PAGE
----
We kick off with a cocktail. The’Indian Negroni’ is a cross-breed – a hybrid of a Manhattan and a classic Negroni that adds Woodford reserve to the mix.  We reserve judgement, but have to concur it’s a concoction suffering a bit of an identity crisis. As a sucker for a salty lime soda,’Fruity Wallah’ wins me over; a mojito-like melange featuring apple, lychee and the twang of chaat masala.

Dishes are designed to be shared; portions are small and served all together, in that’Indian tapas’ manner Imli introduced. We skip’small plates’; seduced by stews, grills and veggies. Hari murgh delivers a duo of hefty bone-in chicken chunks in a verdant green marinade that’s neither penetrated the meat nor prevented it drying out. Pink pickled onion slivers add pleasant punch.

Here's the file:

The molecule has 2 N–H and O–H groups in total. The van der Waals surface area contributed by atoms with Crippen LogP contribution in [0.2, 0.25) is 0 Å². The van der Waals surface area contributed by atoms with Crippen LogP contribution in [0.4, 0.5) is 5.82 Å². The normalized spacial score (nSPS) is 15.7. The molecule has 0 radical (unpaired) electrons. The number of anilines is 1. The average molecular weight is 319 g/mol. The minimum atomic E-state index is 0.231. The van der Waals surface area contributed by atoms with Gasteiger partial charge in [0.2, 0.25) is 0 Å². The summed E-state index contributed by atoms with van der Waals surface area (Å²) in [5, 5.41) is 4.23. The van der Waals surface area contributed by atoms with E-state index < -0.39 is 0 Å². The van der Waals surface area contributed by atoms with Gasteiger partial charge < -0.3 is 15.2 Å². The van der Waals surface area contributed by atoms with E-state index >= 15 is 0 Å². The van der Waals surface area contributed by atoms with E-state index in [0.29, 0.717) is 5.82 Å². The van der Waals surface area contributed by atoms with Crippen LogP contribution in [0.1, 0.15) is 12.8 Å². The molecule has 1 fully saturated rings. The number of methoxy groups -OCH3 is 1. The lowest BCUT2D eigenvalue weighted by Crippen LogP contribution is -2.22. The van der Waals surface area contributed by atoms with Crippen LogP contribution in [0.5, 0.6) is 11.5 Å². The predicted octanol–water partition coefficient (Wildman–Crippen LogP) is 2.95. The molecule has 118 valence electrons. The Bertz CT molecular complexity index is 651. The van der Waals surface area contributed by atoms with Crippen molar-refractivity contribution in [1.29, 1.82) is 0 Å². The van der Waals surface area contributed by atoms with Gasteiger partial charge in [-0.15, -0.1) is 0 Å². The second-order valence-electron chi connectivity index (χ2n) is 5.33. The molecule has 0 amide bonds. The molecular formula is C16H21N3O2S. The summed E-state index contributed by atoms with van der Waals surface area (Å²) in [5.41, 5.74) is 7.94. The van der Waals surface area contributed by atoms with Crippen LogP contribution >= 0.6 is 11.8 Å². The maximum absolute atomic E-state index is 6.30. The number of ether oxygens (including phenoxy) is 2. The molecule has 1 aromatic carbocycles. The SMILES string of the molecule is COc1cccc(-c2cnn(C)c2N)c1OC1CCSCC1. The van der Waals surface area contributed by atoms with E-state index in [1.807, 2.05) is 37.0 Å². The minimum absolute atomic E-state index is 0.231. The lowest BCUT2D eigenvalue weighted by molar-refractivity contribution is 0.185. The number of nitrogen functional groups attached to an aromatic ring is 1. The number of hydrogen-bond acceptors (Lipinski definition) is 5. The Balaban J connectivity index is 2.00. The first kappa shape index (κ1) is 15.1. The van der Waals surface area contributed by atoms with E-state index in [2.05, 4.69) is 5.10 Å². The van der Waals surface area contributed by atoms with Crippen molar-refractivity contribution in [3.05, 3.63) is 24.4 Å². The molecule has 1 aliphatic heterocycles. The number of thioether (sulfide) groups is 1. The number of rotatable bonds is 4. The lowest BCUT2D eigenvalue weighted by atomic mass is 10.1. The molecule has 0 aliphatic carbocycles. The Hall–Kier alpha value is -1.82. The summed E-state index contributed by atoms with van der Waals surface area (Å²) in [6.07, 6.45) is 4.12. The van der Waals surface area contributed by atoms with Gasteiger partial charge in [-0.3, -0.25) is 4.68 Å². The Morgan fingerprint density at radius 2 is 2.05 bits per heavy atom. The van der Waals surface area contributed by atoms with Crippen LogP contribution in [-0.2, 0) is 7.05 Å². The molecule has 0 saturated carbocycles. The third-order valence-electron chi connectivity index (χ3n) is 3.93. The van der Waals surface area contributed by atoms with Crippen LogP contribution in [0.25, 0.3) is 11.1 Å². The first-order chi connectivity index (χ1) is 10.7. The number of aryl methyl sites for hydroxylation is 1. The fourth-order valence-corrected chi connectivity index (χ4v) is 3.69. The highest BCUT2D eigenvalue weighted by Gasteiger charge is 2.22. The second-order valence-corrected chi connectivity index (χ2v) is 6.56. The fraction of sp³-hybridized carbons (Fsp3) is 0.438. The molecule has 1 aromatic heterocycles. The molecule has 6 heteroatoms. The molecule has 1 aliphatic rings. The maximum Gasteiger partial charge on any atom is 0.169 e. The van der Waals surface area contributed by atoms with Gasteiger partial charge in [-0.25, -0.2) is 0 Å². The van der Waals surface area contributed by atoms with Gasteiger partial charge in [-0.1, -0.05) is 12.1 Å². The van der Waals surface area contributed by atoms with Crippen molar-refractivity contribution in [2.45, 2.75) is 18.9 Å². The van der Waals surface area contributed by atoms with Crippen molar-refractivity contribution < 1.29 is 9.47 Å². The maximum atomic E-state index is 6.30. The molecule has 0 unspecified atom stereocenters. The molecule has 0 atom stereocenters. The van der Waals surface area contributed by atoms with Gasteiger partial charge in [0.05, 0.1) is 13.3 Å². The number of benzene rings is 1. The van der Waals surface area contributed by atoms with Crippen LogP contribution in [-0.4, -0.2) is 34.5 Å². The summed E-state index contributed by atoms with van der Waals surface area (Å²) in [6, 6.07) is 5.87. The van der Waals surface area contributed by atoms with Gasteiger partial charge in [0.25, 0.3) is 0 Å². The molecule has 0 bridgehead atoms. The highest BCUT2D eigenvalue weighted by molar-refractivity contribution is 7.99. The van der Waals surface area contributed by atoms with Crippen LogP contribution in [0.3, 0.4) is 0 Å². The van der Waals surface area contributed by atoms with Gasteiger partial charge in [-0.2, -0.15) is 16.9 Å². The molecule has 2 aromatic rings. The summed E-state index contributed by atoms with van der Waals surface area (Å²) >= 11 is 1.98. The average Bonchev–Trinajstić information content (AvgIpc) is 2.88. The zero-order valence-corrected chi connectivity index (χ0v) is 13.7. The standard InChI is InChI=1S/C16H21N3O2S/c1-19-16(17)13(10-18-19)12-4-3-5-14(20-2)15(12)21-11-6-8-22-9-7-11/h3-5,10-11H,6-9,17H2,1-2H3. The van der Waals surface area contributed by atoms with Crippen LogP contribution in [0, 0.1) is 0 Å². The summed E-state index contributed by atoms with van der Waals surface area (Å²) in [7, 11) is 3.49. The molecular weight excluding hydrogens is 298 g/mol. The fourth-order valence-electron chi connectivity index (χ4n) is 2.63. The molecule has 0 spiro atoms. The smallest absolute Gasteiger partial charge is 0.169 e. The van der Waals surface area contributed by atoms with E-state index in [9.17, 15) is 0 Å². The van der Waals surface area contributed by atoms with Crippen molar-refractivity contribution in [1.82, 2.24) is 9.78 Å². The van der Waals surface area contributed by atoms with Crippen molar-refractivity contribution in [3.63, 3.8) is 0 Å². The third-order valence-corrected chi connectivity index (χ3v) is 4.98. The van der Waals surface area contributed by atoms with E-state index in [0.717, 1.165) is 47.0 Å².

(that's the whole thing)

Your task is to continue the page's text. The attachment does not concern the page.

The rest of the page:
So to’sauced’; the source of much of my pre-visit excitement. But to my consternation, Kallia resembles nothing so much as an Irish stew. It’s the sort of dish you’d eat in a family home, granted, but only if you dropped in unexpected on a weekday evening and stayed for tea. Lamb-on-the-bone is tender, but tastes of little more than the chunks of turnip that bob beside it.

Surely’homestyle’ chicken salaan will win me over? Once again, the meat’s on-the-bone, once again, it’s bland. It’s like some crazy parody of that’Goodness Gracious Me’ sketch, only I’m not’out for an English’.  Veg dishes are better; although the advertised amchur – dried mango – which supposedly seasons the ghugni seems absent in the black chickpea concoction.